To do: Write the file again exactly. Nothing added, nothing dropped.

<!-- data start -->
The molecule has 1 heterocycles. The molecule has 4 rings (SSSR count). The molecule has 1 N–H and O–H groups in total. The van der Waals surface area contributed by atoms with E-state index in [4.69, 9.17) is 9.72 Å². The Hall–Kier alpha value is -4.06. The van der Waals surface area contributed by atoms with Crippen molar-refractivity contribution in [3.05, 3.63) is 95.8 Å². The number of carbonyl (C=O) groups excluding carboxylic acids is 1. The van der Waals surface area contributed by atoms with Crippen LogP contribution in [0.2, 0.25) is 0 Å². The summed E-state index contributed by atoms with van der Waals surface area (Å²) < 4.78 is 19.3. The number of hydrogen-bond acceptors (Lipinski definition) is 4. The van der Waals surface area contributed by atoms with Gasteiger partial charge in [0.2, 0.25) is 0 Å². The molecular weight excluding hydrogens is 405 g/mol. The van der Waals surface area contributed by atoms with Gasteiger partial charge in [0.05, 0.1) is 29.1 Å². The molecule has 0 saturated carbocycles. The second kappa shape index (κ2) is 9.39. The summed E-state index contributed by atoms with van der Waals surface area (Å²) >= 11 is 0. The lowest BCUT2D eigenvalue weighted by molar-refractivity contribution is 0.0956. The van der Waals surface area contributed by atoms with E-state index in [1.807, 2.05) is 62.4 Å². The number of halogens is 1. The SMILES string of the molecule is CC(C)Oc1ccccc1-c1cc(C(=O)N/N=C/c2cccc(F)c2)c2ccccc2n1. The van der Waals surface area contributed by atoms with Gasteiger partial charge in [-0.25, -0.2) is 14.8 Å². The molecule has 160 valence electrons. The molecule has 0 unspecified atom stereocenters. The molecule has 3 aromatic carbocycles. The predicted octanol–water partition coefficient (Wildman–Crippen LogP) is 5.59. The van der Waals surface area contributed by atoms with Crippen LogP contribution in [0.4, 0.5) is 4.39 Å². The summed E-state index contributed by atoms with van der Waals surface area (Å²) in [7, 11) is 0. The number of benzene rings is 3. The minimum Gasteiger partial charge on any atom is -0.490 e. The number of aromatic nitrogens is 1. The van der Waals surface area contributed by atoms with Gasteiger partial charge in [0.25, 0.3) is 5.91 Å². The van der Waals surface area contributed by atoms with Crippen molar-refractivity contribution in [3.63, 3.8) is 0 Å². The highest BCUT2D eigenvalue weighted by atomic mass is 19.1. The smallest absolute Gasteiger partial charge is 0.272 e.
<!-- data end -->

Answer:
The molecule has 1 heterocycles. The molecule has 4 rings (SSSR count). The molecule has 1 N–H and O–H groups in total. The van der Waals surface area contributed by atoms with E-state index in [4.69, 9.17) is 9.72 Å². The Hall–Kier alpha value is -4.06. The van der Waals surface area contributed by atoms with Crippen molar-refractivity contribution in [3.05, 3.63) is 95.8 Å². The number of carbonyl (C=O) groups excluding carboxylic acids is 1. The van der Waals surface area contributed by atoms with Crippen LogP contribution in [0.2, 0.25) is 0 Å². The summed E-state index contributed by atoms with van der Waals surface area (Å²) < 4.78 is 19.3. The number of hydrogen-bond acceptors (Lipinski definition) is 4. The van der Waals surface area contributed by atoms with Gasteiger partial charge in [0.2, 0.25) is 0 Å². The molecular weight excluding hydrogens is 405 g/mol. The van der Waals surface area contributed by atoms with Gasteiger partial charge in [0.05, 0.1) is 29.1 Å². The molecule has 0 saturated carbocycles. The second kappa shape index (κ2) is 9.39. The summed E-state index contributed by atoms with van der Waals surface area (Å²) >= 11 is 0. The lowest BCUT2D eigenvalue weighted by molar-refractivity contribution is 0.0956. The van der Waals surface area contributed by atoms with E-state index in [1.807, 2.05) is 62.4 Å². The number of halogens is 1. The SMILES string of the molecule is CC(C)Oc1ccccc1-c1cc(C(=O)N/N=C/c2cccc(F)c2)c2ccccc2n1. The van der Waals surface area contributed by atoms with Gasteiger partial charge in [-0.25, -0.2) is 14.8 Å². The molecule has 160 valence electrons. The molecule has 0 unspecified atom stereocenters. The molecule has 3 aromatic carbocycles. The predicted octanol–water partition coefficient (Wildman–Crippen LogP) is 5.59. The van der Waals surface area contributed by atoms with Crippen LogP contribution in [0.4, 0.5) is 4.39 Å². The summed E-state index contributed by atoms with van der Waals surface area (Å²) in [7, 11) is 0. The number of benzene rings is 3. The minimum Gasteiger partial charge on any atom is -0.490 e. The number of aromatic nitrogens is 1. The van der Waals surface area contributed by atoms with Gasteiger partial charge in [0.25, 0.3) is 5.91 Å². The van der Waals surface area contributed by atoms with Crippen molar-refractivity contribution in [3.63, 3.8) is 0 Å². The highest BCUT2D eigenvalue weighted by atomic mass is 19.1. The smallest absolute Gasteiger partial charge is 0.272 e.